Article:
• Hi Karen. Thanks for articulating so clearly the value of nay-sayers. We all need checks and balances and although it’s not always the most popular stance to take, it can sometimes save costly mistakes. Great points.

  • Ive followed much of that line of advice in the past and it often resolves the issue but sometimes you just get someone who seems to thrive on moaning and nothing you do seems to make a difference.

    • I agree, and for the people who are thriving on moaning and whining I think it is a case of doing everything you can to stop feeding their habit. It’s a cliche but the saying “don’t bring me problems bring me solutions” was made for people like this. They may just need help through coaching questions, to unearth those solutions.

      If they persist it could be time to have an honest conversation about the impact of their behaviour on you, their colleagues and the work.

  • Great advice Julie, I certainly agree with leaving the ownership with the moaner/complainer. It’s their monkey and they need to learn how to deal with things and not draw energy from the rest of the team. I agree that supporting them may just be perpetuating the problem and a coaching approach is the best solution for both the manager and the moaner.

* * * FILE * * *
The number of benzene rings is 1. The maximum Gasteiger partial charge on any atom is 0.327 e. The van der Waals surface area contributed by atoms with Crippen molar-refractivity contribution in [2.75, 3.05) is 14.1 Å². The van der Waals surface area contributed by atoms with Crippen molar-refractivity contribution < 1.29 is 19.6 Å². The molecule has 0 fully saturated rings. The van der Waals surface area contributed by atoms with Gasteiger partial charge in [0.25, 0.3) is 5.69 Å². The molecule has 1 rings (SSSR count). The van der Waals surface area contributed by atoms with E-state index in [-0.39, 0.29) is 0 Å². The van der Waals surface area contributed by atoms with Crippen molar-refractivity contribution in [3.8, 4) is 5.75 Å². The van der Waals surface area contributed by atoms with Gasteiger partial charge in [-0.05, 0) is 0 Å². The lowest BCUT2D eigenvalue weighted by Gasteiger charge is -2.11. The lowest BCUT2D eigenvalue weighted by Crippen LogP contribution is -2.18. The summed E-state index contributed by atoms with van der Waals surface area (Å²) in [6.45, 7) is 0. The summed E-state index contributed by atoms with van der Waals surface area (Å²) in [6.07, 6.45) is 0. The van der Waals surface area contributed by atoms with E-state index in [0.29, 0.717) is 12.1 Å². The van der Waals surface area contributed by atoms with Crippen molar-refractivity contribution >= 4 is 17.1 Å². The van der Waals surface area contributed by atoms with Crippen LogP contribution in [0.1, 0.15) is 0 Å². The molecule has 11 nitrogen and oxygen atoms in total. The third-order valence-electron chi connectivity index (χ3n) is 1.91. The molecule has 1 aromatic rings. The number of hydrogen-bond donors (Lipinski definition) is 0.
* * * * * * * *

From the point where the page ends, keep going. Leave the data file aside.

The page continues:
• I echo your instructions, Julie.

    If they say, “hey, I had a great idea . . .”, then they have just answered their dilemma, and think of you as giving good advice.

    But, I find more of them, after you ask quality questions, and what their options are, just go to the next person. And repeat their tale of woe, almost verbatim.

    Thanks for your insight, Julie. Good stuff!

    • Hi Gibson. I agree that sometimes they move on to the next person who will be receptive. There isn’t anything you can do about that except be grateful that you are freed up to focus your energy and attention on more important things. Eventually, others will hopefully come to the same realisation and model your lead.